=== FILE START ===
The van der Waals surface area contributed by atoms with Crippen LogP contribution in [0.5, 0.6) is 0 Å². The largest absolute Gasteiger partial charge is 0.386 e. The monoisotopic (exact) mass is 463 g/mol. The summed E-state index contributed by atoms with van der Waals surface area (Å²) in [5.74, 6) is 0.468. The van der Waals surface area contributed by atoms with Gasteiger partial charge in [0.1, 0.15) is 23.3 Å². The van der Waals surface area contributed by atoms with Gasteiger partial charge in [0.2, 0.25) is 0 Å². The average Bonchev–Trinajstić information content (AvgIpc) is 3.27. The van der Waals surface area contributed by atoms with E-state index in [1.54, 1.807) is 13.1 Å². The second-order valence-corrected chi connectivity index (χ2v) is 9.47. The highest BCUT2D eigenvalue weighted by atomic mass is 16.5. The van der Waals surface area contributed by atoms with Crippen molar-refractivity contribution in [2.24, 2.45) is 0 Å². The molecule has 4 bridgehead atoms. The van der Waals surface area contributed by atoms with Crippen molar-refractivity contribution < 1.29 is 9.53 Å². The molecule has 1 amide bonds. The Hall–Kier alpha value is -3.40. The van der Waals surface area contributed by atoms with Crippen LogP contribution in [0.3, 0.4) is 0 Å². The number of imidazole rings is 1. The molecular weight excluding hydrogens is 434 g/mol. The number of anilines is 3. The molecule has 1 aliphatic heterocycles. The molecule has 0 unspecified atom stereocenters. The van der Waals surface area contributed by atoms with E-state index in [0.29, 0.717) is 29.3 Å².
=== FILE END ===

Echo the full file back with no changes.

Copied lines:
The van der Waals surface area contributed by atoms with Crippen LogP contribution in [0.5, 0.6) is 0 Å². The largest absolute Gasteiger partial charge is 0.386 e. The monoisotopic (exact) mass is 463 g/mol. The summed E-state index contributed by atoms with van der Waals surface area (Å²) in [5.74, 6) is 0.468. The van der Waals surface area contributed by atoms with Gasteiger partial charge in [0.1, 0.15) is 23.3 Å². The van der Waals surface area contributed by atoms with Gasteiger partial charge in [0.2, 0.25) is 0 Å². The average Bonchev–Trinajstić information content (AvgIpc) is 3.27. The van der Waals surface area contributed by atoms with E-state index in [1.54, 1.807) is 13.1 Å². The second-order valence-corrected chi connectivity index (χ2v) is 9.47. The highest BCUT2D eigenvalue weighted by atomic mass is 16.5. The van der Waals surface area contributed by atoms with Crippen molar-refractivity contribution in [2.24, 2.45) is 0 Å². The molecule has 4 bridgehead atoms. The van der Waals surface area contributed by atoms with Crippen molar-refractivity contribution < 1.29 is 9.53 Å². The molecule has 1 amide bonds. The Hall–Kier alpha value is -3.40. The van der Waals surface area contributed by atoms with Crippen LogP contribution in [0.3, 0.4) is 0 Å². The number of imidazole rings is 1. The molecular weight excluding hydrogens is 434 g/mol. The number of anilines is 3. The molecule has 1 aliphatic heterocycles. The molecule has 0 unspecified atom stereocenters. The van der Waals surface area contributed by atoms with E-state index in [0.29, 0.717) is 29.3 Å².